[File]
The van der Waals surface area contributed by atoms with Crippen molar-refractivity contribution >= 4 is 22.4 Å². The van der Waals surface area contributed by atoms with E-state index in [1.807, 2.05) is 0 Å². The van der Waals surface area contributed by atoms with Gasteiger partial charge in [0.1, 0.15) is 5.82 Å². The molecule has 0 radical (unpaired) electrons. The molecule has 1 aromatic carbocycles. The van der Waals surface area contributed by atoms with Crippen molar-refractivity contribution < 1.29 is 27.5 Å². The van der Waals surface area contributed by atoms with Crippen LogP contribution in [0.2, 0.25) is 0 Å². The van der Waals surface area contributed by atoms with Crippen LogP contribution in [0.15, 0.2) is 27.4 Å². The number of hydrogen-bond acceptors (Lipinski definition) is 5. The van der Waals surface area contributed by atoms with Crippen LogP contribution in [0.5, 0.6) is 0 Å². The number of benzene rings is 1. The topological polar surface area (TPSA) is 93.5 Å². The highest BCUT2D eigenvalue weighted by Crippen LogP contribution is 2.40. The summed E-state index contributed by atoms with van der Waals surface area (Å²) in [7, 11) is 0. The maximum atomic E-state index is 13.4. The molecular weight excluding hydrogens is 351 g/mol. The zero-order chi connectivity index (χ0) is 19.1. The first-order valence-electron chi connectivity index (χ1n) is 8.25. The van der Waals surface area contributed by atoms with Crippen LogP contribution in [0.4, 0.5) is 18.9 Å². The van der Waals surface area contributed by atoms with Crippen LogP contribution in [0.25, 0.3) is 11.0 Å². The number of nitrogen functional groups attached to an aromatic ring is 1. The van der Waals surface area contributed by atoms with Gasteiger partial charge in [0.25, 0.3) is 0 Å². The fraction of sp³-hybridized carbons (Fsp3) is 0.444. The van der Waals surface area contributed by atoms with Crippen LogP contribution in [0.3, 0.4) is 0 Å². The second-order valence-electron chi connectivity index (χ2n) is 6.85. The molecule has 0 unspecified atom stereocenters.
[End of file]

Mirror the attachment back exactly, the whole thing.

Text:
The van der Waals surface area contributed by atoms with Crippen molar-refractivity contribution >= 4 is 22.4 Å². The van der Waals surface area contributed by atoms with E-state index in [1.807, 2.05) is 0 Å². The van der Waals surface area contributed by atoms with Gasteiger partial charge in [0.1, 0.15) is 5.82 Å². The molecule has 0 radical (unpaired) electrons. The molecule has 1 aromatic carbocycles. The van der Waals surface area contributed by atoms with Crippen molar-refractivity contribution < 1.29 is 27.5 Å². The van der Waals surface area contributed by atoms with Crippen LogP contribution in [0.2, 0.25) is 0 Å². The van der Waals surface area contributed by atoms with Crippen LogP contribution in [0.15, 0.2) is 27.4 Å². The number of hydrogen-bond acceptors (Lipinski definition) is 5. The van der Waals surface area contributed by atoms with Crippen LogP contribution in [0.5, 0.6) is 0 Å². The number of benzene rings is 1. The topological polar surface area (TPSA) is 93.5 Å². The highest BCUT2D eigenvalue weighted by Crippen LogP contribution is 2.40. The summed E-state index contributed by atoms with van der Waals surface area (Å²) in [7, 11) is 0. The maximum atomic E-state index is 13.4. The molecular weight excluding hydrogens is 351 g/mol. The zero-order chi connectivity index (χ0) is 19.1. The first-order valence-electron chi connectivity index (χ1n) is 8.25. The van der Waals surface area contributed by atoms with Crippen LogP contribution in [0.4, 0.5) is 18.9 Å². The van der Waals surface area contributed by atoms with Crippen LogP contribution in [0.25, 0.3) is 11.0 Å². The number of nitrogen functional groups attached to an aromatic ring is 1. The van der Waals surface area contributed by atoms with Gasteiger partial charge in [0.25, 0.3) is 0 Å². The fraction of sp³-hybridized carbons (Fsp3) is 0.444. The van der Waals surface area contributed by atoms with Crippen LogP contribution in [0.3, 0.4) is 0 Å². The second-order valence-electron chi connectivity index (χ2n) is 6.85. The molecule has 0 unspecified atom stereocenters.